Dregs of Chinook Jargon in a Nicola Valley court case

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An awkwardly prosecuted case of illegal liquor sales to Indigenous women (a classic colonialist prohibition) near Kamloops carries plenty of implied information about the post-frontier Nicola Valley language situation…

This article begins by referencing “three klootchmen” (note the plural form, influenced by English “women”) as well as the Settler defendants:

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The ladies’ names, incidentally, are identifiable as some of the most commonly bestowed at baptism by local Catholic missionaries, such as Kamloops Wawa editor and Chinuk Pipa (“Chinook [Jargon] Writing” shorthand) inventor Father J.M.R. Le Jeune.

A quotation of a White witness follows, telling that he spoke with these women, almost certainly in Jargon because almost no Settlers spoke Salish and (as we’ll read below) not all of these ladies knew English:

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One of them, Agnes, is called as a witness to testify through an interpreter via Chinuk Wawa, as we can infer from the court’s uncommented-upon instruction to her to “make straight wahwah“; that’s clearly mamuk drit wawa (in Chinuk Pipa spelling):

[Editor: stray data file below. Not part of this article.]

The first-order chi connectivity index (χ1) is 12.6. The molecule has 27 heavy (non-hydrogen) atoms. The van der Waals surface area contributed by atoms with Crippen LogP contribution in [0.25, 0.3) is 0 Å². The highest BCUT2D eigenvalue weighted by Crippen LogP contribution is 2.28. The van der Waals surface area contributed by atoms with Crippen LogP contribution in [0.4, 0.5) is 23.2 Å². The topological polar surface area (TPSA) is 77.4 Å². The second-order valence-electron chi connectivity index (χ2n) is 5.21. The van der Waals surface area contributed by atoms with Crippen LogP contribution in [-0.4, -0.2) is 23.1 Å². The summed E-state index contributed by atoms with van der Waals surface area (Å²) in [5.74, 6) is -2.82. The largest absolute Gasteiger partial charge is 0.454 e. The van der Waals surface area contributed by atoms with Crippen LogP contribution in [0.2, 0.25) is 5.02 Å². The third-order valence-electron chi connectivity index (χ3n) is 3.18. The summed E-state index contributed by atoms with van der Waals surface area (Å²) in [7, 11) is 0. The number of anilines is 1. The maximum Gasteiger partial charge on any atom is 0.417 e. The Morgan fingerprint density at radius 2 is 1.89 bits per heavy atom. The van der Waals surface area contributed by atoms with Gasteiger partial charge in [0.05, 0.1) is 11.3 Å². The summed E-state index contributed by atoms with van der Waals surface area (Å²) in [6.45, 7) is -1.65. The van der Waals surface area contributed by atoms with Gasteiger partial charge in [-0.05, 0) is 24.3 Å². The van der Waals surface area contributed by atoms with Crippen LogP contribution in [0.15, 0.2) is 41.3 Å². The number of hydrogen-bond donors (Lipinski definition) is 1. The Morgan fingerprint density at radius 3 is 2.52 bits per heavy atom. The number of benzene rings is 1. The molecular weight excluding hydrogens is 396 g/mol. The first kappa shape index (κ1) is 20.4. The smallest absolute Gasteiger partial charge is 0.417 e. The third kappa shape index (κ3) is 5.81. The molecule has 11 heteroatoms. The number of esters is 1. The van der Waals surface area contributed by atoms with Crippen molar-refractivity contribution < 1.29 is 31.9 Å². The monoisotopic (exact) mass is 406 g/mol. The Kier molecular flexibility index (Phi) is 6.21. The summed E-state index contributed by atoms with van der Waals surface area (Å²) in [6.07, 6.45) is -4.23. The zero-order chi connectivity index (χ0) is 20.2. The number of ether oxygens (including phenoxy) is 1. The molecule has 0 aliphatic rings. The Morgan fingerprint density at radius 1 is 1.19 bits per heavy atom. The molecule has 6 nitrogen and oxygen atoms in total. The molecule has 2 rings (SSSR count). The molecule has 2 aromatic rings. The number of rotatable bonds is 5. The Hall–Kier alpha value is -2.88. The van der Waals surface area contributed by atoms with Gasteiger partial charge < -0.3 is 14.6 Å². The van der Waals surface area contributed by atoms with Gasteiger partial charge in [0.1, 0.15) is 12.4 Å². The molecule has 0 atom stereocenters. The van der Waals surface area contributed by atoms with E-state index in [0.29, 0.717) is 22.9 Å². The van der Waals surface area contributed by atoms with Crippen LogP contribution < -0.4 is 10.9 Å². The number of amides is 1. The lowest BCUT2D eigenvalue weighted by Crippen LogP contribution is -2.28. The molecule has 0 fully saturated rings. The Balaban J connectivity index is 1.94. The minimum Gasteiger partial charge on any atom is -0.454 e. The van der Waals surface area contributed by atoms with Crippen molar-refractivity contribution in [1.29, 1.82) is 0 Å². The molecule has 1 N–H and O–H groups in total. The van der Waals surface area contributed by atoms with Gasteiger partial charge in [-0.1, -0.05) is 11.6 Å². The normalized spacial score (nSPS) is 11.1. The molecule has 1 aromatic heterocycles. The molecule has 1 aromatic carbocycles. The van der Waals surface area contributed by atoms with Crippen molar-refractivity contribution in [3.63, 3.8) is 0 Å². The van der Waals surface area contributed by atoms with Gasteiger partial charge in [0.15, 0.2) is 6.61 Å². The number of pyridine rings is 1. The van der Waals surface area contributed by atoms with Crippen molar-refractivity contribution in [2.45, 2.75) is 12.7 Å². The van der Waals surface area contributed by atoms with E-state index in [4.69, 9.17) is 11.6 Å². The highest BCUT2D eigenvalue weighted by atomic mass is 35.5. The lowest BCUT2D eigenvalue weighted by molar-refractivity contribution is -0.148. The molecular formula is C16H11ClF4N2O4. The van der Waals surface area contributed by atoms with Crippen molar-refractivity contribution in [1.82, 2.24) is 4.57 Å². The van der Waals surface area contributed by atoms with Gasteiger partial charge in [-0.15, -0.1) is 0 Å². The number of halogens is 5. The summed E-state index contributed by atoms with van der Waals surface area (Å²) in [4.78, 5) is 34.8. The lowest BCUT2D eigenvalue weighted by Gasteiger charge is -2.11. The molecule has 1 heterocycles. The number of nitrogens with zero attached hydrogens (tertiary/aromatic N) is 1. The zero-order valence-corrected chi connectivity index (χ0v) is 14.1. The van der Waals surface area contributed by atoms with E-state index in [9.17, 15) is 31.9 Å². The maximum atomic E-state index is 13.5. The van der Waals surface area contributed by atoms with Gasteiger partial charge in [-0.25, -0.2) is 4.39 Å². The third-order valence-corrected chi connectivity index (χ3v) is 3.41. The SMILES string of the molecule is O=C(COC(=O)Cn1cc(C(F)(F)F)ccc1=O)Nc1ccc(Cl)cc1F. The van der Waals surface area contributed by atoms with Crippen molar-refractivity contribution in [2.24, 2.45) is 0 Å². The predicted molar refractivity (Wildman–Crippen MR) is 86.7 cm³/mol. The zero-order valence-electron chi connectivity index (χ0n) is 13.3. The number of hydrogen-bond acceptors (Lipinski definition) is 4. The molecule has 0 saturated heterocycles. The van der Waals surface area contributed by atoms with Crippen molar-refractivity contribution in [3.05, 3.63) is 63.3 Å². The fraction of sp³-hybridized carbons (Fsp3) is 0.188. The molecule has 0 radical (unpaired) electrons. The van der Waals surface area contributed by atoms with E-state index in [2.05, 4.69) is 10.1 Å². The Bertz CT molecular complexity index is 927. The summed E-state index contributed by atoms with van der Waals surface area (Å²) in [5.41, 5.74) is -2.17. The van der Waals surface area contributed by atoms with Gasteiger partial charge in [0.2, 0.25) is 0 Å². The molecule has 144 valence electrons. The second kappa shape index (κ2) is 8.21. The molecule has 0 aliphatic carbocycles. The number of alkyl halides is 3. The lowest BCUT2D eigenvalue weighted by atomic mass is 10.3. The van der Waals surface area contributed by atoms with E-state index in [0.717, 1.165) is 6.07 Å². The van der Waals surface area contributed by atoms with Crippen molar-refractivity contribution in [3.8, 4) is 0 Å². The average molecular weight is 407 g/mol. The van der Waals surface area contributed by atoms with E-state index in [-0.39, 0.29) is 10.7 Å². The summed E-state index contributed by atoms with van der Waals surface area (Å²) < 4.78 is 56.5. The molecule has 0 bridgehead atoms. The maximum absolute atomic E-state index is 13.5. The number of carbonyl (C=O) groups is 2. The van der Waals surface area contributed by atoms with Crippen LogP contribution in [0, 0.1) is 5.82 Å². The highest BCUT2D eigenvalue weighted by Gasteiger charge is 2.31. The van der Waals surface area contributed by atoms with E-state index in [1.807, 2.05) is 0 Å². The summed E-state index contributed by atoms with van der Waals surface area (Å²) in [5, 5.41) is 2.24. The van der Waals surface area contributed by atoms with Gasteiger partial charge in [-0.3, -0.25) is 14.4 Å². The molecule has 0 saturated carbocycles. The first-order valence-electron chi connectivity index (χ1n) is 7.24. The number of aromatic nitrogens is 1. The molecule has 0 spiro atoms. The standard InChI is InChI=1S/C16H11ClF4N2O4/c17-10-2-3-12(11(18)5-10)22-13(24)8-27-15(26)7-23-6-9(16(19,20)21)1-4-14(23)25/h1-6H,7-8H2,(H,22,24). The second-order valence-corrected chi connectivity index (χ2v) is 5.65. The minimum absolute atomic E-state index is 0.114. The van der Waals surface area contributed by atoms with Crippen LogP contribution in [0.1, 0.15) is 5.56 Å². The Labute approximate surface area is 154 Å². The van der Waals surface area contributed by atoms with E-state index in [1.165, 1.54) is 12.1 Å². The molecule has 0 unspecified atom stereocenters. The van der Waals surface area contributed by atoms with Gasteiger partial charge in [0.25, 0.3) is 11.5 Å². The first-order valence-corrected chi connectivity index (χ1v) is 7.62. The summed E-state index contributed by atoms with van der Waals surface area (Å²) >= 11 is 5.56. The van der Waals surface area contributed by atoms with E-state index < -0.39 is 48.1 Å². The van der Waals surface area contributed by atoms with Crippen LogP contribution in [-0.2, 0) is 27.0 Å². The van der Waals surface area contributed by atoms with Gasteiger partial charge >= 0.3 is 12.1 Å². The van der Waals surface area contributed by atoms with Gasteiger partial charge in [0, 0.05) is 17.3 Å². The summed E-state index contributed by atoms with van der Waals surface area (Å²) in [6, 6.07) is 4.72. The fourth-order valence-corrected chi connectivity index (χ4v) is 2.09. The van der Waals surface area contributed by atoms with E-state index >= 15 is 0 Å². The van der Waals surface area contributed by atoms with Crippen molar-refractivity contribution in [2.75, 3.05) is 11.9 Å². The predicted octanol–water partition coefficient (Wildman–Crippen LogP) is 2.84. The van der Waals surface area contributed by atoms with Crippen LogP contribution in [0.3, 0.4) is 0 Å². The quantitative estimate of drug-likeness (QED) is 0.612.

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An interesting wrinkle has come in here; the Indigenous woman known as Helen speaks “excellent English” but one of the Settler defendants “does not speak English” (I wonder whether he had used Chinook Jargon to sell the beer to these ladies):

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— all clippings above are from the Merritt (BC) Nicola Valley News of July 14, 1911, pages 1 (columns 1-3) & 6 (columns 2-3)

I found all of this of great interest for its concise illustration of a language landscape in rapid evolution.

It corresponds exactly with what I’ve claimed in my linguistics PhD dissertation on Kamloops-area Chinuk Wawa and the Chinuk Pipa literacy: that the Jargon was already losing some of its supremacy by the early 1910s in the BC southern interior, but remained a highly useful tool for communication between ethnic groups, including the most recently arrived Settlers.

Kata maika tomtom?
What do you think?